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Top 3 Cases July 2023 01 August 2023

In this series of articles, we aim to highlight 3 of the most interesting cases in our field decided in the past month. This month, the Court of Appeal have been busy and we were spoilt for choice!  We’ve selected cases on concurrent leases under the telecoms Code, receivership, and the ability to challenge a decision by the Upper Tribunal to refuse permission to appeal from the First-tier Tribunal.  

1) Vodafone Ltd v Potting Shed Bar and Gardens Ltd and AP Wireless II (UK) Ltd [2023] EWCA Civ 825

Vodafone Ltd v Potting Shed Bar and Gardens Ltd and AP Wireless II (UK) Ltd [2023] EWCA Civ 825


The Court of Appeal overturned the Upper Tribunal’s decision that, where a concurrent lease had been granted, the correct respondent to an operator’s application to renew a code agreement was the freeholder.  The Court of Appeal held that the concurrent lessee was ‘a party to the agreement’ within the meaning of paragraph 33(1) of the Code.

It agreed that the concurrent lessee was not ‘a successor in title’ within the meaning of paragraph 10 of the Code.  However, the Court of Appeal determined that paragraph 10 was not exhaustive: applying the approach to statutory construction advocated by the Supreme Court in Compton Beauchamp, it must have been intended that parties other than those named in paragraph 10 should be bound in the event of a dealing with the term or the reversion

Why it’s important

APW holds a significant number of telecoms sites around the country on concurrent leases; many other such sites may exist on land with complex title structures, including development land.  The clarification about how an operator with a lease should go about renewing its code agreements for these sites, and how site providers may seek to terminate them, is welcome.  (The question of whether the Code would work in the same way if the operator had a mere licence or wayleave was left open). 

The decision also confirms that the Code is not a ‘sui generis’ statutory right, to be construed in a vacuum.  Where a lease of a telecoms site is granted, ordinary principles of landlord and tenant law apply. 

The Court of Appeal also suggested that the Upper Tribunal had interpreted comments made by the Supreme Court in Compton Beauchamp about the ability to use Part 4 of the Code to seek a new code agreement where a renewal under Part 5 was not available too widely: the Court of Appeal high-lighted that Lady Rose had said that Part 4 should not apply where a lease is continuing under Part 5, not where the lease could be renewed under Part 5.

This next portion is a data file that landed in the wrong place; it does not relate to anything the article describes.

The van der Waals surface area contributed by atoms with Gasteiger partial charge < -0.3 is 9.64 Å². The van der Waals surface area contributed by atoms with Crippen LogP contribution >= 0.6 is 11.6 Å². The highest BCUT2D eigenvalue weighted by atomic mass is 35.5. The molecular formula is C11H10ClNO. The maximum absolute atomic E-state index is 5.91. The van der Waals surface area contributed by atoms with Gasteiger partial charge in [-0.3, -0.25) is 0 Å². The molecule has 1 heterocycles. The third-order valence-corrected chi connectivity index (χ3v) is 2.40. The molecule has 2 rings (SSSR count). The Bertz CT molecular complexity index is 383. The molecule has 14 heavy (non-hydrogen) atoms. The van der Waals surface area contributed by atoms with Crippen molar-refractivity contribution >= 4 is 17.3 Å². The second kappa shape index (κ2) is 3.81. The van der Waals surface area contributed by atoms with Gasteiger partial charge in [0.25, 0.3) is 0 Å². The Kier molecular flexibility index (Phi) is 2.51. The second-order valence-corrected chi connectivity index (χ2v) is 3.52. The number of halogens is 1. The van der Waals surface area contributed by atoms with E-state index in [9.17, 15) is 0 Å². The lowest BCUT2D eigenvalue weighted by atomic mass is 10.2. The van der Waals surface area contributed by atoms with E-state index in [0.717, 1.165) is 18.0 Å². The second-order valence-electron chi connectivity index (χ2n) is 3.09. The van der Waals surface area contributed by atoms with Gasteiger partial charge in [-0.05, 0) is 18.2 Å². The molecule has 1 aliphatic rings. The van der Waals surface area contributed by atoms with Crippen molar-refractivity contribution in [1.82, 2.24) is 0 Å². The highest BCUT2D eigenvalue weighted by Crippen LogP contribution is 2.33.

2) Alma Property Management Ltd v Crompton and Cookson [2023] EWCA Civ 849


The Respondents were receivers who had taken a head lease of the common parts of a mixed use building, in their own names, in the course of their duties as receivers of the freehold.  Due to an oversight, when the mortgage was redeemed, the head lease was not transferred by the receivers to an associated company of the borrower.  The Court of Appeal upheld Fancourt J’s decision and held that:

  1. The receivers were acting within their powers in taking the head lease, so had taken it as agents for the freeholder; as a result they were entitled to an indemnity from the freeholder in respect of the tenant covenants in the head lease; therefore  
  2. specific performance of repairing obligations in the head lease should not be granted because the freeholder could just do the works itself; and
  3. the freeholder’s request for an AGA amounted to an unreasonable withholding of consent to an assignment of the head lease, because the receivers would not have any indemnity against the covenants in the AGA.
  4. It was too late for the freeholders to argue that there was a separate justification for refusing consent to the assignment, namely that they were entitled to call for the lease themselves as beneficial owners. 

Why it’s important

The Court of Appeal confirmed that receivers’ powers are to be construed broadly, and expressed doubt (although did not need to resolve) that there was an implied  term that the receivers’ powers were only exercisable if the receivers had a reasonable basis for concluding that a particular exercise would be conducive to a sale of the charged property.   

More importantly, the decision highlights that property acquired by receivers in the exercise of their duties is acquired by them as agents for the borrower and is held on trust for the borrower. Accordingly, the borrower has the beneficial interest in the property, even if taken in the receiver’s own name; and the receivers are entitled to an indemnity from the borrower in relation to that property.  


3) Plescan v Secretary of State for Work and Pensions [2023] EWCA Civ 870


Where the Upper Tribunal has refused permission to appeal an order made by the First-tier Tribunal, a would-be applicant can apply to the Upper Tribunal under rule 43 of the Tribunal Procedure (Upper Tribunal) Rules 2008 for that decision to be set aside if one of the specified conditions is met – and the Upper Tribunal’s decision not to set aside its original decision to refuse permission to appeal can itself be appealed to the Court of Appeal. 

Why it’s important

A significant amount of property work is now done in the First-tier and Upper Tribunals.  Understanding the circumstances in which the Court of Appeal will engage with applications for permission to appeal is of obvious importance to practitioners.  This case highlights what some might view as an anomaly: the Court of Appeal cannot review a decision to refuse permission to appeal per se, but it can hear an appeal against a decision not to set aside a decision to refuse permission to appeal.    


Download: Top 3 Cases July 2023
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